Although the system was originally intended for domestic uses, many businesses began to adopt Brown's system given its efficacy. Brown was recognized for her innovation and received an award from the National Science Committee, officially making her a part of "an elite group of African-American inventors and scientists." Brown was quoted in the New York Times as saying that with her invention "a woman alone could set off an alarm immediately by pressing a button, or if the system were installed in a doctor's office, it might prevent holdups by drug addicts."
The invention was the first closed-circuit television security system and is the predecessor to modern home systems today. It was the foundation for video monitoring, remote-controlled door locks, push-button alarm triggers, instant messaging to security providers and police, as well as two-way voice communication. Brown's invention has led to the creation of many new home security systems that rely on video systems, remote door locks, and quick emergency response actions. These systems have become the leading security for homes and small businesses all over the world. The fame of Brown's device also led to the more prevalent CCTV surveillance in public areas.
Marie Van Brittan Brown's invention of her home security system has had a huge impact on the security systems in place as a whole. Her idea was extremely innovative; it was her initial idea that allowed people to build upon that idea and create security systems that we still see today. Sade Baderinwa says that "if you have a 'home security system' protecting your home, you have [Marie Van Brittan Brown] to thank" (Baderinwa, 2021). She has revolutionized the entire security system, and this quote means that all security brands such as ADT, Ring, and more all have her to thank for her initial idea. Brown's initial idea has continued to be used to help people around the world feel safer and more secure inside of their homes. She was recognized in the New York Times and received an award from the National Scientists Committee for her work. Unfortunately, Marie van Brittan Brown died before she could see the new innovations added to her invention. But her impact will never be forgotten. Any security system, whether it be at homes, businesses, or banks, can all be traced back to her invention. As more home security systems came to the market, Brown's initial invention became even more influential. Her invention was cited in at least 32 future patent applications. Unfortunately, after her successful patent application in 1969, the media coverage of her product ceased. The home security business is expected to be at least a $1.5B business and is expected to triple by 2024.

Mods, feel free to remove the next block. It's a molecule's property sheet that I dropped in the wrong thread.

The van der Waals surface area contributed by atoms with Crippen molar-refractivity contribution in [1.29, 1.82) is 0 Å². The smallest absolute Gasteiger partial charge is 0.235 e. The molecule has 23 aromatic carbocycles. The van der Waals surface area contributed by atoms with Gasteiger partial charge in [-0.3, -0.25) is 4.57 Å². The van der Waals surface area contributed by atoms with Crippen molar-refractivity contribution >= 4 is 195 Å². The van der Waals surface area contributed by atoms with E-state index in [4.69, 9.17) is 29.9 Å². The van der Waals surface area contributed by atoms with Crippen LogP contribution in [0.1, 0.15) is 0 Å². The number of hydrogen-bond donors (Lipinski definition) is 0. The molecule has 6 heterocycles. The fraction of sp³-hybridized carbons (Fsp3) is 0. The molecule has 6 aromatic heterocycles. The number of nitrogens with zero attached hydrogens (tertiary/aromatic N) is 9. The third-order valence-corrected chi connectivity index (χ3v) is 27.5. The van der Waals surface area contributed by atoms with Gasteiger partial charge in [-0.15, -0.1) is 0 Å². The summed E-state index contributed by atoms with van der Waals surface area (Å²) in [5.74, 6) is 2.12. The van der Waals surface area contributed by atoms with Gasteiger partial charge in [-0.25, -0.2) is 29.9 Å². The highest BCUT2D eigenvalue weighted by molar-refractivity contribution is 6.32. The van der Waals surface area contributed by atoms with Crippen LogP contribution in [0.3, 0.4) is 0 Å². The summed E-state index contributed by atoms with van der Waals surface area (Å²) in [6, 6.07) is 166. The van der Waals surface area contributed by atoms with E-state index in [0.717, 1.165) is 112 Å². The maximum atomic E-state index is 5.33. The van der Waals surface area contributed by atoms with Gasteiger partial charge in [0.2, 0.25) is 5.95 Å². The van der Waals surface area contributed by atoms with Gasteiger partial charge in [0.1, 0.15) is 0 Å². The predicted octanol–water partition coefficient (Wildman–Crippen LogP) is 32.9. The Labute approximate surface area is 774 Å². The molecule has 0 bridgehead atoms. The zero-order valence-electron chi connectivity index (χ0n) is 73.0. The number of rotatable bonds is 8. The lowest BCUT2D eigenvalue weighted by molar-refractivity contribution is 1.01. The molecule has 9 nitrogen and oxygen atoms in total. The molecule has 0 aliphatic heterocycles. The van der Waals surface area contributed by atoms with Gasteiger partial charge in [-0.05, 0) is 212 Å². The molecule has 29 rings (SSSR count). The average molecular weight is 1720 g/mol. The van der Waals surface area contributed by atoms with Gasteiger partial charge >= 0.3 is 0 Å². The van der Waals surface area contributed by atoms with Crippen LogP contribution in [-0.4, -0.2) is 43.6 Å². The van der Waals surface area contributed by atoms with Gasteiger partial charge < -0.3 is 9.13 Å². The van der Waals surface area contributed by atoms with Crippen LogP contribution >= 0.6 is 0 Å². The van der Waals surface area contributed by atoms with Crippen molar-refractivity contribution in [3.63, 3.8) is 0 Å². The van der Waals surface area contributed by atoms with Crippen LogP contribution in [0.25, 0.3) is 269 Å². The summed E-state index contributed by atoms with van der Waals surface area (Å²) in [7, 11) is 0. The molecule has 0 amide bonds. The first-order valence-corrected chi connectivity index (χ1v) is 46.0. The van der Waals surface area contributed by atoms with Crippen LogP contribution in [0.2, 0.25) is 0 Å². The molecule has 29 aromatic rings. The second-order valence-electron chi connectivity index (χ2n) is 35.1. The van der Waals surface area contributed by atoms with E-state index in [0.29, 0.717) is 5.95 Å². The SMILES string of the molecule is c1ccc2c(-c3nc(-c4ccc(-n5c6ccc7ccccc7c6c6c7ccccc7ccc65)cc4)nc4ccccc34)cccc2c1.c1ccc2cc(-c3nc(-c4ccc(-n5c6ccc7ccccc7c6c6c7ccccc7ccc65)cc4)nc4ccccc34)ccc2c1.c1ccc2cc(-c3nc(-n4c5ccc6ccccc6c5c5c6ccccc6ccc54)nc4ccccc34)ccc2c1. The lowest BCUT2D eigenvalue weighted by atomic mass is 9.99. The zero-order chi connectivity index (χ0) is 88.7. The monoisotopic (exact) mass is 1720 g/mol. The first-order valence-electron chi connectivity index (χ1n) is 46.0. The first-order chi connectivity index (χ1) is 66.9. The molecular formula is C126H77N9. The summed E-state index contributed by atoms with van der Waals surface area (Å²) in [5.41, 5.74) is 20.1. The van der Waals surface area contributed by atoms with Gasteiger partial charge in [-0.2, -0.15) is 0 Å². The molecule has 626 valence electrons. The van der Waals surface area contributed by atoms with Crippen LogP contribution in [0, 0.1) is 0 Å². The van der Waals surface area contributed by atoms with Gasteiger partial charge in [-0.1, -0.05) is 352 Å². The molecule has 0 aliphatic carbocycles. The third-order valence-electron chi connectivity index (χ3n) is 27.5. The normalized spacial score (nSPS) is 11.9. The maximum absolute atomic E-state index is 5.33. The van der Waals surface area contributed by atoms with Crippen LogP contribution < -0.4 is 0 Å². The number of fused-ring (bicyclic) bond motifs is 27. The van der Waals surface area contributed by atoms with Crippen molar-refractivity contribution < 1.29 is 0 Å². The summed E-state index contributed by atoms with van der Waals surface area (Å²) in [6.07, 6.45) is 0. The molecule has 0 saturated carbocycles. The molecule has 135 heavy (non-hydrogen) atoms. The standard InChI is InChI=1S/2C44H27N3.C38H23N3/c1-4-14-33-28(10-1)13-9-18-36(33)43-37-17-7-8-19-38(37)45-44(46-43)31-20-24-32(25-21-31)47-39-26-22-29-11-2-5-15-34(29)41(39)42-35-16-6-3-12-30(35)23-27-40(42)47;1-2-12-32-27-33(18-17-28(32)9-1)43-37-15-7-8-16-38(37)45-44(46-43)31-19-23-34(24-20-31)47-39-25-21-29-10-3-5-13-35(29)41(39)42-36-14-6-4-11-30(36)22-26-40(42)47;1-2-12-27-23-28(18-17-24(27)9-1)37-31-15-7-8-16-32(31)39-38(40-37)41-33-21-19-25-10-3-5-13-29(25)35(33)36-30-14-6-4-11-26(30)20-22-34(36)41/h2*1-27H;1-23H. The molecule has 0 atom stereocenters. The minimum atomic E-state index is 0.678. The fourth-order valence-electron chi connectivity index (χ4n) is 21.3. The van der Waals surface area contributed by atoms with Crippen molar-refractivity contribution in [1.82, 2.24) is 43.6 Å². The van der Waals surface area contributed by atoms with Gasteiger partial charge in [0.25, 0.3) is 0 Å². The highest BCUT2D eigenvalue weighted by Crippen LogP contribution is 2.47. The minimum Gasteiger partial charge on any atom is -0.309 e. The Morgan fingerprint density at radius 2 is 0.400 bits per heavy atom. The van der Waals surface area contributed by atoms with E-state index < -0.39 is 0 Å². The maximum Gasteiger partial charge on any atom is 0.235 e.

- U.S. Patent 3,482,037